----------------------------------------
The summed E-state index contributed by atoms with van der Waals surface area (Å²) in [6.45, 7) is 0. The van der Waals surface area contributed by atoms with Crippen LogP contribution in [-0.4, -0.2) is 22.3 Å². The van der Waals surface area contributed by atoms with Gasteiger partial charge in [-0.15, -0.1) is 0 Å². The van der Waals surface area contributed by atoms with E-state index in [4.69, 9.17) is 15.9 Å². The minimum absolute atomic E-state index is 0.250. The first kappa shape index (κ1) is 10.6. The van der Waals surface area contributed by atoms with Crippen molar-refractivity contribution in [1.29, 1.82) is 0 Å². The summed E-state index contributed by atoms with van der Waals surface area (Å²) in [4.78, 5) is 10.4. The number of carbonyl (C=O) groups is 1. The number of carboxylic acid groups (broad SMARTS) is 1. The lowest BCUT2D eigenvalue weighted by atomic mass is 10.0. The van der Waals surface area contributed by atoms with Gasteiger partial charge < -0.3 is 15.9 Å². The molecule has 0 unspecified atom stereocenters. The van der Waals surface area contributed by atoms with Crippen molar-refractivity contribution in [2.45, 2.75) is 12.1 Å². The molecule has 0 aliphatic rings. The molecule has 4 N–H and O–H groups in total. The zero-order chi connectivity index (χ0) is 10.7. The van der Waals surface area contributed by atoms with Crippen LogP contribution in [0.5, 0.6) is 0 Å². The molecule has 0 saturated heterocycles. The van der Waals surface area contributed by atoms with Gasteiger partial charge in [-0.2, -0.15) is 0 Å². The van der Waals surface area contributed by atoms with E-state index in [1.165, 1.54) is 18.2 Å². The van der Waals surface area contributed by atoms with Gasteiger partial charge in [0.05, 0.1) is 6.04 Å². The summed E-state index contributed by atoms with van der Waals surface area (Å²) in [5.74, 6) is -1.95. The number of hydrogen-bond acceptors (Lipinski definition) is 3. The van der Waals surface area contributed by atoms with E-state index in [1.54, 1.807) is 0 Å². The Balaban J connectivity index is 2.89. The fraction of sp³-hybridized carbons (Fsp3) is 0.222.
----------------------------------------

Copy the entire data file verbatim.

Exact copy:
The summed E-state index contributed by atoms with van der Waals surface area (Å²) in [6.45, 7) is 0. The van der Waals surface area contributed by atoms with Crippen LogP contribution in [-0.4, -0.2) is 22.3 Å². The van der Waals surface area contributed by atoms with Gasteiger partial charge in [-0.15, -0.1) is 0 Å². The van der Waals surface area contributed by atoms with E-state index in [4.69, 9.17) is 15.9 Å². The minimum absolute atomic E-state index is 0.250. The first kappa shape index (κ1) is 10.6. The van der Waals surface area contributed by atoms with Crippen molar-refractivity contribution in [1.29, 1.82) is 0 Å². The summed E-state index contributed by atoms with van der Waals surface area (Å²) in [4.78, 5) is 10.4. The number of carbonyl (C=O) groups is 1. The number of carboxylic acid groups (broad SMARTS) is 1. The lowest BCUT2D eigenvalue weighted by atomic mass is 10.0. The van der Waals surface area contributed by atoms with Gasteiger partial charge < -0.3 is 15.9 Å². The molecule has 0 unspecified atom stereocenters. The van der Waals surface area contributed by atoms with Crippen molar-refractivity contribution in [2.45, 2.75) is 12.1 Å². The molecule has 0 aliphatic rings. The molecule has 4 N–H and O–H groups in total. The zero-order chi connectivity index (χ0) is 10.7. The van der Waals surface area contributed by atoms with Crippen LogP contribution in [0.5, 0.6) is 0 Å². The molecule has 0 saturated heterocycles. The van der Waals surface area contributed by atoms with Gasteiger partial charge in [-0.2, -0.15) is 0 Å². The van der Waals surface area contributed by atoms with E-state index in [1.165, 1.54) is 18.2 Å². The van der Waals surface area contributed by atoms with Gasteiger partial charge in [0.05, 0.1) is 6.04 Å². The summed E-state index contributed by atoms with van der Waals surface area (Å²) in [5.74, 6) is -1.95. The number of hydrogen-bond acceptors (Lipinski definition) is 3. The van der Waals surface area contributed by atoms with E-state index in [1.54, 1.807) is 0 Å². The Balaban J connectivity index is 2.89. The fraction of sp³-hybridized carbons (Fsp3) is 0.222.